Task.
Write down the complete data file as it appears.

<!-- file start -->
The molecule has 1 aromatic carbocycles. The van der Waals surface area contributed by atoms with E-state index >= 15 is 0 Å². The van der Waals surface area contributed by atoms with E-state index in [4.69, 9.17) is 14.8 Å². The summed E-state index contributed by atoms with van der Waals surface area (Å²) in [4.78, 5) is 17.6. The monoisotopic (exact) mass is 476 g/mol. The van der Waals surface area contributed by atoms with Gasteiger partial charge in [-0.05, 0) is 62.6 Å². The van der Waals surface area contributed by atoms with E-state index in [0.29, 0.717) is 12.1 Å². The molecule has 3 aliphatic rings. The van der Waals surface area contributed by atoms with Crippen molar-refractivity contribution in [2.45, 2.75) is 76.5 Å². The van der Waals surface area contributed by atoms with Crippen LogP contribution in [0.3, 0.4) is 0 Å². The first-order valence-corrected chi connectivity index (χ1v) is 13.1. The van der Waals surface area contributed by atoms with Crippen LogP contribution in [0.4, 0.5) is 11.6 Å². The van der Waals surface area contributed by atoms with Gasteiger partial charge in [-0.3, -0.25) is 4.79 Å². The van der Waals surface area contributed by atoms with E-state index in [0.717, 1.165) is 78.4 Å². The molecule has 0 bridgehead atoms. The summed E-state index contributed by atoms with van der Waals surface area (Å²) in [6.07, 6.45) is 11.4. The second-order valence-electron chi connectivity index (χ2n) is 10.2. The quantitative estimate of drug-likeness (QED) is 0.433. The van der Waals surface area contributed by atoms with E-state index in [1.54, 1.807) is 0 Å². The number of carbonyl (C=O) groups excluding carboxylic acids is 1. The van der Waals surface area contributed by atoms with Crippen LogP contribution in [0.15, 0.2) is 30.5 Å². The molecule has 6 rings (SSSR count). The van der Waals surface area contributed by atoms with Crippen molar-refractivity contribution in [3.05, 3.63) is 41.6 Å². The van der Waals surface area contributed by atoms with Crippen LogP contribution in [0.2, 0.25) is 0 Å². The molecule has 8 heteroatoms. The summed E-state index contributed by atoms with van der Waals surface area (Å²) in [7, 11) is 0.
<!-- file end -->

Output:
The molecule has 1 aromatic carbocycles. The van der Waals surface area contributed by atoms with E-state index >= 15 is 0 Å². The van der Waals surface area contributed by atoms with E-state index in [4.69, 9.17) is 14.8 Å². The summed E-state index contributed by atoms with van der Waals surface area (Å²) in [4.78, 5) is 17.6. The monoisotopic (exact) mass is 476 g/mol. The van der Waals surface area contributed by atoms with Gasteiger partial charge in [-0.05, 0) is 62.6 Å². The van der Waals surface area contributed by atoms with E-state index in [0.29, 0.717) is 12.1 Å². The molecule has 3 aliphatic rings. The van der Waals surface area contributed by atoms with Crippen molar-refractivity contribution in [2.45, 2.75) is 76.5 Å². The van der Waals surface area contributed by atoms with Crippen LogP contribution in [0.3, 0.4) is 0 Å². The first-order valence-corrected chi connectivity index (χ1v) is 13.1. The van der Waals surface area contributed by atoms with Crippen LogP contribution in [0.4, 0.5) is 11.6 Å². The van der Waals surface area contributed by atoms with Gasteiger partial charge in [-0.3, -0.25) is 4.79 Å². The van der Waals surface area contributed by atoms with E-state index in [0.717, 1.165) is 78.4 Å². The molecule has 0 bridgehead atoms. The summed E-state index contributed by atoms with van der Waals surface area (Å²) in [6.07, 6.45) is 11.4. The second-order valence-electron chi connectivity index (χ2n) is 10.2. The quantitative estimate of drug-likeness (QED) is 0.433. The van der Waals surface area contributed by atoms with E-state index in [1.54, 1.807) is 0 Å². The number of carbonyl (C=O) groups excluding carboxylic acids is 1. The van der Waals surface area contributed by atoms with Crippen LogP contribution in [0.15, 0.2) is 30.5 Å². The molecule has 6 rings (SSSR count). The van der Waals surface area contributed by atoms with Crippen molar-refractivity contribution in [3.05, 3.63) is 41.6 Å². The van der Waals surface area contributed by atoms with Crippen LogP contribution in [0.2, 0.25) is 0 Å². The molecule has 8 heteroatoms. The summed E-state index contributed by atoms with van der Waals surface area (Å²) in [7, 11) is 0.